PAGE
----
Pulling Purse Strings

Treasury sought flexibility for bailout contracts, but did Congress give too long a leash?

The management of the $700 billion Troubled Assets Relief Program would seem to require an army, and for the Treasury Department's bailout of the nation's financial system, contractors will make up much of that force. In pitching the program to Congress, Treasury Secretary Henry Paulson convinced lawmakers that the financial meltdown was an emergency that required an extremely flexible, immediate response. Now procurement experts and government watchdogs are expressing concern that the contracting liberties given to Treasury will lead to the kinds of abuse that tainted Iraq war and Hurricane Katrina acquisitions.

The 2008 Emergency Economic Stabilization Act gives the newly established Treasury Office of Financial Stability the authority to waive the Federal Acquisition Regulation "upon a determination that urgent and compelling circumstances make compliance with such provisions contrary to the public interest." This clause is designed to ensure that the department can respond quickly as the economic situation evolves. It essentially allows Treasury to enter into contracts and other agreements with private entities however and whenever it wants. Soon after the bailout bill was passed in October, the department issued a memorandum stating its intent to largely comply with the FAR.

But the memo states that competition for these contracts could be limited for a number of reasons, including small business set-asides and "circumstances of unusual or compelling urgency."

Treasury has used such exceptions to award most of its contracts so far, according to Marcia G. Madsen, chairwoman of the government contracts practice at Washington law firm Mayer Brown and former chair of the Acquisition Advisory Panel. The Government Accountability Office reports that as of Nov. 25, Treasury had entered into seven contracts in support of the bailout, as well as one financial agent. Progress already was being made on three additional contracts ranging from $8,500 to $2.2 million for a budget model, legal services and leased office space.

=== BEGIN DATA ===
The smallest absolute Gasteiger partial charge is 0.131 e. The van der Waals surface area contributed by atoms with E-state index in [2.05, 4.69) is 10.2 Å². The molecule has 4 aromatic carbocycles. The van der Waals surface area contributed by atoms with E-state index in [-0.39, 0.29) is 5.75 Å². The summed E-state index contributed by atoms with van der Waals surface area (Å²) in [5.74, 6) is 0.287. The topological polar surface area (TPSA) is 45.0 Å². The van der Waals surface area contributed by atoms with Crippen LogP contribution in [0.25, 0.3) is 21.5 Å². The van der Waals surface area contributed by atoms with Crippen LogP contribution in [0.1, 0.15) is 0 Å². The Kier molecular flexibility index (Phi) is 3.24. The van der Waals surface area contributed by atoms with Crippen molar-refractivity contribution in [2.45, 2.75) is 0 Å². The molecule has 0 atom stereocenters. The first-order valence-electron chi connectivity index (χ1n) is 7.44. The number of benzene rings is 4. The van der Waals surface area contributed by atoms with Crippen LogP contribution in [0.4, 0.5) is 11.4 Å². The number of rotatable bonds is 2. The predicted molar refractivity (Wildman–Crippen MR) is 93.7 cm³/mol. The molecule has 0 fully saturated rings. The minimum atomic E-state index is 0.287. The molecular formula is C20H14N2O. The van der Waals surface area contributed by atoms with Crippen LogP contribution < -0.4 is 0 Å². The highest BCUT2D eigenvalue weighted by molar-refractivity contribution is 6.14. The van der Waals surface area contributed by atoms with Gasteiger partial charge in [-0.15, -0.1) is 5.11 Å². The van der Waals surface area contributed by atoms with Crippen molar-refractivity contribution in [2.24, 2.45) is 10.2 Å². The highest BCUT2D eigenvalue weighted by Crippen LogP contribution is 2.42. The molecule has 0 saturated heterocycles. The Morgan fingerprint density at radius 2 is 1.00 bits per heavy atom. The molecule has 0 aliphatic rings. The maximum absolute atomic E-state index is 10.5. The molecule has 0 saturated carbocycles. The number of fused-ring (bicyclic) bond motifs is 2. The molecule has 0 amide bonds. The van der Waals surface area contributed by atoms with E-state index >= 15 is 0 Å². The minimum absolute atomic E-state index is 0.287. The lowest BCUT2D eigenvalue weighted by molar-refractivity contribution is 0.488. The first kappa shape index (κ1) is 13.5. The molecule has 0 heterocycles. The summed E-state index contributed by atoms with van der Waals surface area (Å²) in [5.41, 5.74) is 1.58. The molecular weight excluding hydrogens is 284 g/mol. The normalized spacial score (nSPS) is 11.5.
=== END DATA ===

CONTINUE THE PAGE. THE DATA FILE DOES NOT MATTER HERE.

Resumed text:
The department has long had the ability to retain private financial institutions to act as agents of the Treasury, but the new stabilization law broadens that authority. Financial agent agreements with private firms now are allowed for "all reasonable duties related to the act that may be required," and the law "permits the retention of a broad class of financial institutions as agents."

The expanded financial agent authority is not subject to procurement rules, Madsen says. "The definition of financial institution got quite broad, so it's not just banks and credit unions; it includes securities brokers or dealers, insurance companies. It gives Treasury the ability to contract in a much broader capacity without using the acquisition rules," she says.

Madsen and GAO also are concerned about Treasury's almost exclusive use of time-and-materials contracts, in which the government pays contractors based on set labor rates and hours worked, plus the cost of supplies or equipment. This type of acquisition is extremely flexible, but GAO says it also requires more oversight. "Time-and-materials contracts are considered high risk for the government because they provide no positive incentive to the contractor for cost control or labor efficiency," GAO's December report states. "Thus, the onus is on the government to monitor contractors to ensure that they are performing the work efficiently and controlling costs." Madsen adds, "Everyone knows those are abuse-prone vehicles. There are places where those kinds of contracts are necessary, and this is probably one of them. But you don't want to look up two years from now and realize it's still there and it still looks like it did." She says the Office of Financial Stability urgently needs a cadre of experienced acquisition employees to oversee these contracts and transition them to a more cost-efficient model after the bailout.

"What good management would do once the very short-term emergency is over is start looking at what the requirements are and see if they really need to be paid for on a time-and-materials basis, if can they be converted to a type of contract where there's more accountability," she says.

A Treasury procurement official told GAO that time-and-materials pricing for its task orders was necessary because of the uncertain nature of the work required for the bailout program. As standards become more established, Treasury could turn to fixed-price arrangements for future task orders. The official also outlined steps the acquisition office was taking to ensure appropriate management of the time-and-materials contracts, which include assigning additional oversight personnel to the procurements, ensuring that training requirements were met and providing guidance on the tracking of billable costs. But the watchdog agency noted that the department has not yet established a timetable for completing these steps.

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